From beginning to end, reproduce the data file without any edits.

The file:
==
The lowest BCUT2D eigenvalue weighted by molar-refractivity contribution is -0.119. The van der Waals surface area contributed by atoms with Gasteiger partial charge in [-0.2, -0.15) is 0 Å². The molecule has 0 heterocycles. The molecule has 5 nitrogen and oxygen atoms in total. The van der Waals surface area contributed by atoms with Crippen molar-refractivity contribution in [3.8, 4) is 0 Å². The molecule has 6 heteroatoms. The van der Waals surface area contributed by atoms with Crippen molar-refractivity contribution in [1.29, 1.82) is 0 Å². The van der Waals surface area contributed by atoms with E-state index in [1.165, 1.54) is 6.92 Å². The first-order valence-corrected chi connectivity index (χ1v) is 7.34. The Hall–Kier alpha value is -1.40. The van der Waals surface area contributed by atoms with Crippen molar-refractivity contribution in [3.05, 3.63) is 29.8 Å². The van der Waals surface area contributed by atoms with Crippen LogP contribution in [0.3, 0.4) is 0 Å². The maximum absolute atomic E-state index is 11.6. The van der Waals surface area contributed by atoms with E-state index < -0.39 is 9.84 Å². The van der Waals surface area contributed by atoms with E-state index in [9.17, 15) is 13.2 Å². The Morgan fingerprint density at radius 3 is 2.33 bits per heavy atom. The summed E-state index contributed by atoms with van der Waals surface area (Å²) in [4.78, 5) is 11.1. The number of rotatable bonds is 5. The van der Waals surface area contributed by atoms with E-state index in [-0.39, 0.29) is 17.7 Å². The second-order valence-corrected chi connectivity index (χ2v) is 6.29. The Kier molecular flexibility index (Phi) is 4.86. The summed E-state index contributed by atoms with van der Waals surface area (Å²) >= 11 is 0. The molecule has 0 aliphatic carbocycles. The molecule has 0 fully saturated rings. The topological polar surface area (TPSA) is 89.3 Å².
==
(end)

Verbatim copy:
The lowest BCUT2D eigenvalue weighted by molar-refractivity contribution is -0.119. The van der Waals surface area contributed by atoms with Gasteiger partial charge in [-0.2, -0.15) is 0 Å². The molecule has 0 heterocycles. The molecule has 5 nitrogen and oxygen atoms in total. The van der Waals surface area contributed by atoms with Crippen molar-refractivity contribution in [3.8, 4) is 0 Å². The molecule has 6 heteroatoms. The van der Waals surface area contributed by atoms with Crippen molar-refractivity contribution in [1.29, 1.82) is 0 Å². The van der Waals surface area contributed by atoms with E-state index in [1.165, 1.54) is 6.92 Å². The first-order valence-corrected chi connectivity index (χ1v) is 7.34. The Hall–Kier alpha value is -1.40. The van der Waals surface area contributed by atoms with Crippen molar-refractivity contribution in [3.05, 3.63) is 29.8 Å². The van der Waals surface area contributed by atoms with Crippen LogP contribution in [0.3, 0.4) is 0 Å². The maximum absolute atomic E-state index is 11.6. The van der Waals surface area contributed by atoms with E-state index < -0.39 is 9.84 Å². The van der Waals surface area contributed by atoms with E-state index in [9.17, 15) is 13.2 Å². The Morgan fingerprint density at radius 3 is 2.33 bits per heavy atom. The summed E-state index contributed by atoms with van der Waals surface area (Å²) in [4.78, 5) is 11.1. The number of rotatable bonds is 5. The van der Waals surface area contributed by atoms with E-state index in [-0.39, 0.29) is 17.7 Å². The second-order valence-corrected chi connectivity index (χ2v) is 6.29. The Kier molecular flexibility index (Phi) is 4.86. The summed E-state index contributed by atoms with van der Waals surface area (Å²) >= 11 is 0. The molecule has 0 aliphatic carbocycles. The molecule has 0 fully saturated rings. The topological polar surface area (TPSA) is 89.3 Å².